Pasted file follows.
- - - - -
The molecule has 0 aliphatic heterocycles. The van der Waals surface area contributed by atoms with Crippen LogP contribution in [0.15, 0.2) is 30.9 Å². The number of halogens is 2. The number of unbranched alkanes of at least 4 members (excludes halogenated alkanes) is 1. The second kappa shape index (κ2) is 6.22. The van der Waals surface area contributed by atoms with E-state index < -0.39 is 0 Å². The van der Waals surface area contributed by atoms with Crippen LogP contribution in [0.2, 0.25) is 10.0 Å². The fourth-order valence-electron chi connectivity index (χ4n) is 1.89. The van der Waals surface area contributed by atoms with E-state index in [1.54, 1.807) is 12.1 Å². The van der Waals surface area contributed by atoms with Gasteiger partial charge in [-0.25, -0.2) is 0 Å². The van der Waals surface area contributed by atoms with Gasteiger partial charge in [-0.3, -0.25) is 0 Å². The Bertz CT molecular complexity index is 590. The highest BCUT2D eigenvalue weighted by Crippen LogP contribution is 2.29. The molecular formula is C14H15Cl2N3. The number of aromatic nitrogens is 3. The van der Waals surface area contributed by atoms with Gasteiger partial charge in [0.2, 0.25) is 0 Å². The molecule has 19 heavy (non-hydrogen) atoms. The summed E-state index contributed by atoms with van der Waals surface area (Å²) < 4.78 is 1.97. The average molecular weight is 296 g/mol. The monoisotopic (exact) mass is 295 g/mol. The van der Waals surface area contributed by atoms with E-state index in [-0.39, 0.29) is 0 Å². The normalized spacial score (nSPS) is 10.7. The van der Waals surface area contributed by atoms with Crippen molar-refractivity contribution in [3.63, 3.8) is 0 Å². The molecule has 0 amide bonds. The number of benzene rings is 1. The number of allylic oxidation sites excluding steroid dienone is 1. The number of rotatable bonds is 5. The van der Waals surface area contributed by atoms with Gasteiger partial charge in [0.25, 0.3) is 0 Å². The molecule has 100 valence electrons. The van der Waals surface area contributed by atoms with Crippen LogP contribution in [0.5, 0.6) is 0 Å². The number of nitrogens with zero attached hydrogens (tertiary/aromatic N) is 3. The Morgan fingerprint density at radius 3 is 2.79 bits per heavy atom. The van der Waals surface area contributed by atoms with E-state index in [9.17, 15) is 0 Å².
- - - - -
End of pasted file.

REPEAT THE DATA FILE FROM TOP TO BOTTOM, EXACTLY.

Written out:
The molecule has 0 aliphatic heterocycles. The van der Waals surface area contributed by atoms with Crippen LogP contribution in [0.15, 0.2) is 30.9 Å². The number of halogens is 2. The number of unbranched alkanes of at least 4 members (excludes halogenated alkanes) is 1. The second kappa shape index (κ2) is 6.22. The van der Waals surface area contributed by atoms with E-state index < -0.39 is 0 Å². The van der Waals surface area contributed by atoms with Crippen LogP contribution in [0.2, 0.25) is 10.0 Å². The fourth-order valence-electron chi connectivity index (χ4n) is 1.89. The van der Waals surface area contributed by atoms with E-state index in [1.54, 1.807) is 12.1 Å². The van der Waals surface area contributed by atoms with Gasteiger partial charge in [-0.25, -0.2) is 0 Å². The van der Waals surface area contributed by atoms with Gasteiger partial charge in [-0.3, -0.25) is 0 Å². The Bertz CT molecular complexity index is 590. The highest BCUT2D eigenvalue weighted by Crippen LogP contribution is 2.29. The molecular formula is C14H15Cl2N3. The number of aromatic nitrogens is 3. The van der Waals surface area contributed by atoms with Gasteiger partial charge in [0.2, 0.25) is 0 Å². The molecule has 19 heavy (non-hydrogen) atoms. The summed E-state index contributed by atoms with van der Waals surface area (Å²) < 4.78 is 1.97. The average molecular weight is 296 g/mol. The monoisotopic (exact) mass is 295 g/mol. The van der Waals surface area contributed by atoms with E-state index in [-0.39, 0.29) is 0 Å². The normalized spacial score (nSPS) is 10.7. The van der Waals surface area contributed by atoms with Crippen molar-refractivity contribution in [3.63, 3.8) is 0 Å². The molecule has 0 amide bonds. The number of benzene rings is 1. The number of allylic oxidation sites excluding steroid dienone is 1. The number of rotatable bonds is 5. The van der Waals surface area contributed by atoms with Gasteiger partial charge in [0.25, 0.3) is 0 Å². The molecule has 100 valence electrons. The van der Waals surface area contributed by atoms with Crippen LogP contribution in [0.5, 0.6) is 0 Å². The number of nitrogens with zero attached hydrogens (tertiary/aromatic N) is 3. The Morgan fingerprint density at radius 3 is 2.79 bits per heavy atom. The van der Waals surface area contributed by atoms with E-state index in [9.17, 15) is 0 Å².